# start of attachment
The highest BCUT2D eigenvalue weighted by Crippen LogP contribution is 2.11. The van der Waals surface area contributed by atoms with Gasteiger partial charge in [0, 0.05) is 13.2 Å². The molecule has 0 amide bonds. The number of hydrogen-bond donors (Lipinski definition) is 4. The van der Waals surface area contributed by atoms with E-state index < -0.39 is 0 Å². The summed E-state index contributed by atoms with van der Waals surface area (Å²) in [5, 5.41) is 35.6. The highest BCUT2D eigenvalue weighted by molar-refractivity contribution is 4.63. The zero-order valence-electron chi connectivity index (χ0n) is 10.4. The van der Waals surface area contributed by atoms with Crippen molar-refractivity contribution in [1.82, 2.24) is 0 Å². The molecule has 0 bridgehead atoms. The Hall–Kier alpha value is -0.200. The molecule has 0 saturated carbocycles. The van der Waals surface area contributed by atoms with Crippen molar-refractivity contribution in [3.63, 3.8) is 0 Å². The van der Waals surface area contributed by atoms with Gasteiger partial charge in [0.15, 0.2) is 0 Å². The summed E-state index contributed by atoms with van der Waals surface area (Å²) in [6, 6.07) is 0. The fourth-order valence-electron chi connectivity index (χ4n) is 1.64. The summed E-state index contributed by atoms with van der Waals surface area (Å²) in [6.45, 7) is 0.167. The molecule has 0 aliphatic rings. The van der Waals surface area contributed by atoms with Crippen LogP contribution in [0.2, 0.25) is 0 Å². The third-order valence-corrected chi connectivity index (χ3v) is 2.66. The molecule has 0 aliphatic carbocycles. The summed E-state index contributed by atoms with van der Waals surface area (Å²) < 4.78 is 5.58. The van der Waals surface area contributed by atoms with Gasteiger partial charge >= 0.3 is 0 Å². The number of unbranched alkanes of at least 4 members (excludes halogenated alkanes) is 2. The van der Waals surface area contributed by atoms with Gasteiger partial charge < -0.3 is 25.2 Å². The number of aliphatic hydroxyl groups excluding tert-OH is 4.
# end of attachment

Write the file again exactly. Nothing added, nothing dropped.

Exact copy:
The highest BCUT2D eigenvalue weighted by Crippen LogP contribution is 2.11. The van der Waals surface area contributed by atoms with Gasteiger partial charge in [0, 0.05) is 13.2 Å². The molecule has 0 amide bonds. The number of hydrogen-bond donors (Lipinski definition) is 4. The van der Waals surface area contributed by atoms with E-state index < -0.39 is 0 Å². The summed E-state index contributed by atoms with van der Waals surface area (Å²) in [5, 5.41) is 35.6. The highest BCUT2D eigenvalue weighted by molar-refractivity contribution is 4.63. The zero-order valence-electron chi connectivity index (χ0n) is 10.4. The van der Waals surface area contributed by atoms with Crippen molar-refractivity contribution in [1.82, 2.24) is 0 Å². The molecule has 0 bridgehead atoms. The Hall–Kier alpha value is -0.200. The molecule has 0 saturated carbocycles. The van der Waals surface area contributed by atoms with Crippen molar-refractivity contribution in [3.63, 3.8) is 0 Å². The van der Waals surface area contributed by atoms with Gasteiger partial charge in [0.15, 0.2) is 0 Å². The summed E-state index contributed by atoms with van der Waals surface area (Å²) in [6, 6.07) is 0. The fourth-order valence-electron chi connectivity index (χ4n) is 1.64. The summed E-state index contributed by atoms with van der Waals surface area (Å²) in [6.45, 7) is 0.167. The molecule has 0 aliphatic rings. The van der Waals surface area contributed by atoms with Crippen LogP contribution in [0.2, 0.25) is 0 Å². The third-order valence-corrected chi connectivity index (χ3v) is 2.66. The molecule has 0 aliphatic carbocycles. The summed E-state index contributed by atoms with van der Waals surface area (Å²) < 4.78 is 5.58. The van der Waals surface area contributed by atoms with Gasteiger partial charge >= 0.3 is 0 Å². The number of unbranched alkanes of at least 4 members (excludes halogenated alkanes) is 2. The van der Waals surface area contributed by atoms with Gasteiger partial charge < -0.3 is 25.2 Å². The number of aliphatic hydroxyl groups excluding tert-OH is 4.